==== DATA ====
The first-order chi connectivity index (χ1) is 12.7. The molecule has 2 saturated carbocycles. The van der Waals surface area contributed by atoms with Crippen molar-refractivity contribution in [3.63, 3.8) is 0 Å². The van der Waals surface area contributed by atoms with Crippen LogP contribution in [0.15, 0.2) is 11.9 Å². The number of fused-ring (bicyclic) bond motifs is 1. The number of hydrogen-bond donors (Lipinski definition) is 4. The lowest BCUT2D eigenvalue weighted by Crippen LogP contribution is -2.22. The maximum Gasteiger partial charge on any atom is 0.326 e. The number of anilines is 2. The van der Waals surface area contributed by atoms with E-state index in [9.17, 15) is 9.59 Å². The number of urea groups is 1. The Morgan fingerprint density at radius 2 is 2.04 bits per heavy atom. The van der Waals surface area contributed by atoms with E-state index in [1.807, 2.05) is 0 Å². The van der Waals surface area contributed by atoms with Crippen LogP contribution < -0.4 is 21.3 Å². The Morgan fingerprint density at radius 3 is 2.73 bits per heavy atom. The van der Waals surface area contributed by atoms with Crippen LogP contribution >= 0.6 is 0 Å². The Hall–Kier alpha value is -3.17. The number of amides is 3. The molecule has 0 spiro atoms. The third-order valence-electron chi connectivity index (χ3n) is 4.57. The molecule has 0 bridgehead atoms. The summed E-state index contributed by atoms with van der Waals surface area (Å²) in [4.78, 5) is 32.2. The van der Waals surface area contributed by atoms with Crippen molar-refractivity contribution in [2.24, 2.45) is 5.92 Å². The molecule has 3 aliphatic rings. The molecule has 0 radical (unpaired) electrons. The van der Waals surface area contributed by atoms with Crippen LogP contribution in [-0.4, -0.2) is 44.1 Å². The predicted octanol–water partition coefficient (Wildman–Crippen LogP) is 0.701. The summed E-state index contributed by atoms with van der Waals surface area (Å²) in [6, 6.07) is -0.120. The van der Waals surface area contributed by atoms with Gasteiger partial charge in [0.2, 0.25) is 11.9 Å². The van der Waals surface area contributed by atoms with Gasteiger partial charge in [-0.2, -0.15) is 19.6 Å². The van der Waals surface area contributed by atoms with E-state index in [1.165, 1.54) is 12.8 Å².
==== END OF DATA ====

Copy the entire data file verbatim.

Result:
The first-order chi connectivity index (χ1) is 12.7. The molecule has 2 saturated carbocycles. The van der Waals surface area contributed by atoms with Crippen molar-refractivity contribution in [3.63, 3.8) is 0 Å². The van der Waals surface area contributed by atoms with Crippen LogP contribution in [0.15, 0.2) is 11.9 Å². The number of fused-ring (bicyclic) bond motifs is 1. The number of hydrogen-bond donors (Lipinski definition) is 4. The lowest BCUT2D eigenvalue weighted by Crippen LogP contribution is -2.22. The maximum Gasteiger partial charge on any atom is 0.326 e. The number of anilines is 2. The van der Waals surface area contributed by atoms with E-state index in [9.17, 15) is 9.59 Å². The number of urea groups is 1. The Morgan fingerprint density at radius 2 is 2.04 bits per heavy atom. The van der Waals surface area contributed by atoms with E-state index in [1.807, 2.05) is 0 Å². The van der Waals surface area contributed by atoms with Crippen LogP contribution < -0.4 is 21.3 Å². The Morgan fingerprint density at radius 3 is 2.73 bits per heavy atom. The van der Waals surface area contributed by atoms with Crippen LogP contribution >= 0.6 is 0 Å². The Hall–Kier alpha value is -3.17. The number of amides is 3. The molecule has 0 spiro atoms. The third-order valence-electron chi connectivity index (χ3n) is 4.57. The molecule has 0 bridgehead atoms. The summed E-state index contributed by atoms with van der Waals surface area (Å²) in [4.78, 5) is 32.2. The van der Waals surface area contributed by atoms with Crippen molar-refractivity contribution in [2.24, 2.45) is 5.92 Å². The molecule has 3 aliphatic rings. The molecule has 0 radical (unpaired) electrons. The van der Waals surface area contributed by atoms with Crippen LogP contribution in [-0.4, -0.2) is 44.1 Å². The predicted octanol–water partition coefficient (Wildman–Crippen LogP) is 0.701. The summed E-state index contributed by atoms with van der Waals surface area (Å²) in [6, 6.07) is -0.120. The van der Waals surface area contributed by atoms with Gasteiger partial charge in [0.2, 0.25) is 11.9 Å². The van der Waals surface area contributed by atoms with Gasteiger partial charge in [-0.2, -0.15) is 19.6 Å². The van der Waals surface area contributed by atoms with E-state index in [1.165, 1.54) is 12.8 Å².